On the other hand, when the mind can’t find enough past memories to support the information it gathered in the present moment the decision-making process slows down. It stalls the process and confusion and doubt creep in. At this point, the mind doesn’t know what to do, so it uses emotions to help it weigh the consequences of what it decides. If the emotions trigger fear and create anxiety, then the mind will decide not to act. It will basically deem the information irrelevant and risky. Once again, the past repeats itself, and the opportunities for change the present moment offered are overlooked and forgotten. 

The Soul’s Perspective of Living in the Present Moment 

The soul only lives in the present moment. It doesn’t have a need to rely on the past to influence the guidance it offers. It’s keenly aware of how the past creates limiting beliefs, and how the ego uses those beliefs to control the mind. The soul sees no value in old perceptions. All they do is focus the attention of the mind on scarcity and survival, which are major stumbling blocks to personal growth and spiritual development. 

The soul uses the present moment to determine the insight, wisdom, and guidance it offers. Its primary desire is to fully engage in all of the experience’s life offers. It creates and attracts as many different experiences needed to shift thinking, expand consciousness, and promote spiritual growth. It doesn’t concern itself with what the mind thinks or worry about if the mind sees the experience as good or bad or pleasant or unpleasant. It’s only focused on the experience. 

The soul views change as a necessary and integral part of the spiritual journey of Knowing Thyself, and the only way to promote change is through experiences. The intention of the soul is to BE in the moment and observe all the experience has to offer, and then move into DOING. It sees the present moment as a spiritual opportunity to tap into the wisdom of the heart, and use that wisdom to free the mind of its mental limitations, so it’s receptive to change.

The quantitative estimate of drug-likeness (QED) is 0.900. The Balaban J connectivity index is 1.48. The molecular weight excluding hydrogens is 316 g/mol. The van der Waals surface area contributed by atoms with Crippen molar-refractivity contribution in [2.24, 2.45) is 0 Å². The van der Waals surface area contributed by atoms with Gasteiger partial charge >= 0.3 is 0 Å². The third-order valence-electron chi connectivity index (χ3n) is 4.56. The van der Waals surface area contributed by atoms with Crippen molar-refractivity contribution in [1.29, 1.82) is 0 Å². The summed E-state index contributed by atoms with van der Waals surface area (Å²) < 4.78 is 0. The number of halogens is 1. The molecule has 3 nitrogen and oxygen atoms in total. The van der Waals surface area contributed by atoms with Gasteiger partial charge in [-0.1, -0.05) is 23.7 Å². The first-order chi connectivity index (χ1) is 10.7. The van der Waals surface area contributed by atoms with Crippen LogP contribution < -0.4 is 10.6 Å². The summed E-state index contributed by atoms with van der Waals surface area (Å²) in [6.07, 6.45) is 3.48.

The soul understands living in the present moment creates a momentary opportunity for the mind and the heart to merge their perspectives. With these shared perspectives, consciousness expands. The mind is able to free itself from the past, and the fears and insecurities of the ego. It’s able to move beyond its self-perceived self-importance, and tap into the potential that lies inside. The heart helps the mind find meaning in the experiences, and uses those experiences to create the fertile ground for the imagination and creativity to express themselves. The soul views the present moment as the sacred space where the mind and the heart can awaken to a new reality. Where a new sense of self can be born, and a new world can be created.   

The soul loves the present moment and it wants to stay in it as long as it can. It even lets us know when we’re in the present moment through its uplifting energy. It encourages us to look for the beauty all around us. It supports finding the lesson and meaning buried in each experience. It uses optimism, hope, excitement, inspiration, courage, and confidence to show us it’s paving the way for good things to come our way. Perhaps the most obvious way the soul let’s us know we’re living in the moment is we find appreciation in the simple things. The simple things that bring forth life’s greatest pleasures. 

Keys to Living in the Present Moment 

Here are twelve keys that can help you live in the present moment.  

Key #1: Practice Now Thinking

What you think in the moment creates what you experience tomorrow. Choose your thoughts in the now wisely.